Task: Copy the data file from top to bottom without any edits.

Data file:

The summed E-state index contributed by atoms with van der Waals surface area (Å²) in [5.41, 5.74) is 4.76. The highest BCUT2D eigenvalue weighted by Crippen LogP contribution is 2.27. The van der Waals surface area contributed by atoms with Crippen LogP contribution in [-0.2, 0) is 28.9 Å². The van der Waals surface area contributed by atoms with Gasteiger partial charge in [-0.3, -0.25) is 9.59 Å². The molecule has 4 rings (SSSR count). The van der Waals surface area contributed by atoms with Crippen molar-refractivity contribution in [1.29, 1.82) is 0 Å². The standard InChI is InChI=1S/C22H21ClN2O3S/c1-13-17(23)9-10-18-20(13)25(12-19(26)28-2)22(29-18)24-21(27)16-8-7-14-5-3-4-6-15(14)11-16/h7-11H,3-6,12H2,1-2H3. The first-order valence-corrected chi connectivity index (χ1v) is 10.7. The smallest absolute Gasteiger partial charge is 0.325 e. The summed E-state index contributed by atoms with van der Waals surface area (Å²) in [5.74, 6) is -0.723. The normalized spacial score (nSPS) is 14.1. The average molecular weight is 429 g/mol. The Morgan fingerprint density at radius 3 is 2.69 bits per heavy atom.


The summed E-state index contributed by atoms with van der Waals surface area (Å²) in [5.41, 5.74) is 4.76. The highest BCUT2D eigenvalue weighted by Crippen LogP contribution is 2.27. The van der Waals surface area contributed by atoms with Crippen LogP contribution in [-0.2, 0) is 28.9 Å². The van der Waals surface area contributed by atoms with Gasteiger partial charge in [-0.3, -0.25) is 9.59 Å². The molecule has 4 rings (SSSR count). The van der Waals surface area contributed by atoms with Crippen molar-refractivity contribution in [1.29, 1.82) is 0 Å². The standard InChI is InChI=1S/C22H21ClN2O3S/c1-13-17(23)9-10-18-20(13)25(12-19(26)28-2)22(29-18)24-21(27)16-8-7-14-5-3-4-6-15(14)11-16/h7-11H,3-6,12H2,1-2H3. The first-order valence-corrected chi connectivity index (χ1v) is 10.7. The smallest absolute Gasteiger partial charge is 0.325 e. The summed E-state index contributed by atoms with van der Waals surface area (Å²) in [5.74, 6) is -0.723. The normalized spacial score (nSPS) is 14.1. The average molecular weight is 429 g/mol. The Morgan fingerprint density at radius 3 is 2.69 bits per heavy atom.